If you've got a Windows-based PC and are using video player software like Nero ShowTime or PowerDVD or VLC then you already have access to some non-expert tools for further poking and hacking. For example, under Nero ShowTime you can enable the OSD (On Screen Display) to view technical parameters like frame format (e.g. 720x480), frames per second (FPS), encoding methods (e.g. MPEG, MPEG-2, MPEG-4, MPEG/AVC, VC1, AVC), etc. Some programs will actually display the phrases "480i" or "480p" while others will display phrases like "video mode: interlaced" or "video mode: progressive".Click here for 2018 updated stats
The pilot "The Gathering" was rendered by eight interconnected Amiga 2000 computers with Video Toaster boards which were connected to an IBM computer that stored the images in five gigabytes of memory. Foundation Imaging's computational power has increased tremendously with each work station now being equivalent to the original eight Amigas and Ron's being the equivalent to sixteen Amigas.
"We don't use expensive silicon graphics machines. We don't use high-end software. Initially all the 3-D computer animation was done on Amigas using the Video Toaster. Today, however, all the 3-D computer animation is done on PC clones and DEC Alpha platforms running on a readily available piece of software called LightWave 3-D. LightWave was originally part of the Video Toaster, but has been ported out as a software program available for many different computer platforms.
All special effects for Babylon 5 are computer generated. Foundation Imaging, headed by Ron Thornton, produced the special effects for the pilot movie and seasons one through three. Starting in season four, the special effects were moved in-house to Netter Digital Imaging, another subsidiary of the parent of B5's production company. The B5 effects teams, both at Foundation and at NDI, use Lightwave 3D by NewTek and specialized software to design and render the visual effects. For the pilot, the effects were rendered on a network of Amiga computers; later, Foundation used 12 Pentium PCs and 5 DEC Alpha workstations for 3D rendering and design, and 3 Macintoshes for piecing together on-set computer displays. The NDI team uses a similar array of equipment; see George Johnsen's comments below. CGI space scenes are clearer and have more realistic movement than model shots. Some interior shots such as docking bays are "virtual sets" combining live action with computer imagery. Computer-generated aliens make regular appearances on the show as well.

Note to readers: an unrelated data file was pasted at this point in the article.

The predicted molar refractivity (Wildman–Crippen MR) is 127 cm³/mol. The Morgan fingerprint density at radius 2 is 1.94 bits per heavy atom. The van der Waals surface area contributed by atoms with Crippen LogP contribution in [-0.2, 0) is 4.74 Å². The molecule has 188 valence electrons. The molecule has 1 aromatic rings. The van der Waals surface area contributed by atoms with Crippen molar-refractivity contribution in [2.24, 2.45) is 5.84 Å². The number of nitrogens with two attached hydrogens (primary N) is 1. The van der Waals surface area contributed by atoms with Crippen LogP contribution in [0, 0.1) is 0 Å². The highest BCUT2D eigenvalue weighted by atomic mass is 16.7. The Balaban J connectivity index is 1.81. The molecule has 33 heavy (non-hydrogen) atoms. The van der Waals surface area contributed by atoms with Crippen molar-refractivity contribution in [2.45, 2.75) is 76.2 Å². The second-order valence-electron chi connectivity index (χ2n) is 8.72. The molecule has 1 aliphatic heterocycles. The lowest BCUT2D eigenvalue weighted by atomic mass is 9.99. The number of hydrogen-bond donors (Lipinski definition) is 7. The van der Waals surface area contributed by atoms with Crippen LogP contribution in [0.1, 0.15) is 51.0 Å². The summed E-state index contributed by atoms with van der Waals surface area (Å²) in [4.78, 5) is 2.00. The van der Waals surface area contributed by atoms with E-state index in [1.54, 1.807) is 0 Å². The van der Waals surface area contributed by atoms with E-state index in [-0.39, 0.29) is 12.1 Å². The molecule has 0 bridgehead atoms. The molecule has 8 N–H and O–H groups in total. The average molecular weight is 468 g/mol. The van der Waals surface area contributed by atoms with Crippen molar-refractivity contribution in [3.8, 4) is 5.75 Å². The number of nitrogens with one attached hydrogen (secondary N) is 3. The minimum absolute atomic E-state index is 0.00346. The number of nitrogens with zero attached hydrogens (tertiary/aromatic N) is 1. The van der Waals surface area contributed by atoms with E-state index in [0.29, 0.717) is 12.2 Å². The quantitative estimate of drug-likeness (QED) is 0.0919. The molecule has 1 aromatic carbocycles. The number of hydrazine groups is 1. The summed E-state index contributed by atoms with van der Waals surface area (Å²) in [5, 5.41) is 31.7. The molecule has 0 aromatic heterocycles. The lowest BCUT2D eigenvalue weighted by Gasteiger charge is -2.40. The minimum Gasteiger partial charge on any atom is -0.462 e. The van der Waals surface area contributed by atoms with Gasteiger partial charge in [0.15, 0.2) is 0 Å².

Format: NTSCwhich makes me wonder if "2014" might only represent the repackaging year.
Region: Region 1 (US and Canada)
Aspect Ratio: 1.78:1
Studio: Warner Home
Video Release Date: Dec 9 2014
Babylon 5: The Complete Series (2014)
|2014||30||1.78:1 (16/9)||61-inch hi-def TV display: No problem viewing actor scenes in hi-def but space-based scenes are
noticeably sub-standard (I now wonder if Warner Brothers has over-compressed
these because the CGI here is noticeably worse than what we see in
or B5: The Lost Tales)
24-inch hi-def computer monitor: much more enjoyable
Most "additional material" is rendered in 1.33:1 (4/3)
comments: these media stampings are identical to the 2004 + 2009 discs
Babylon 5: The Movie Collection
|hi-def but space-based scenes are much better than "Babylon 5: The
24-inch hi-def computer monitor: enjoyable
Crusade - The Complete Series
Disks stamped: Standard 39720
|2004||4||1.33:1 (4/3)||24-inch hi-def computer monitor: enjoyable|
The Legend of the Rangers
Disk stamped: Widescreen 75725
|2004||1||1.78:1 (16/9)||24-inch hi-def computer monitor: enjoyable|
The Lost Tales
Disk stamped: Widescreen 112984
|2007||1||1.78:1 (16/9)||Enjoyable on any display|
Babylon 5 TV seasons and films
In order of series chronology: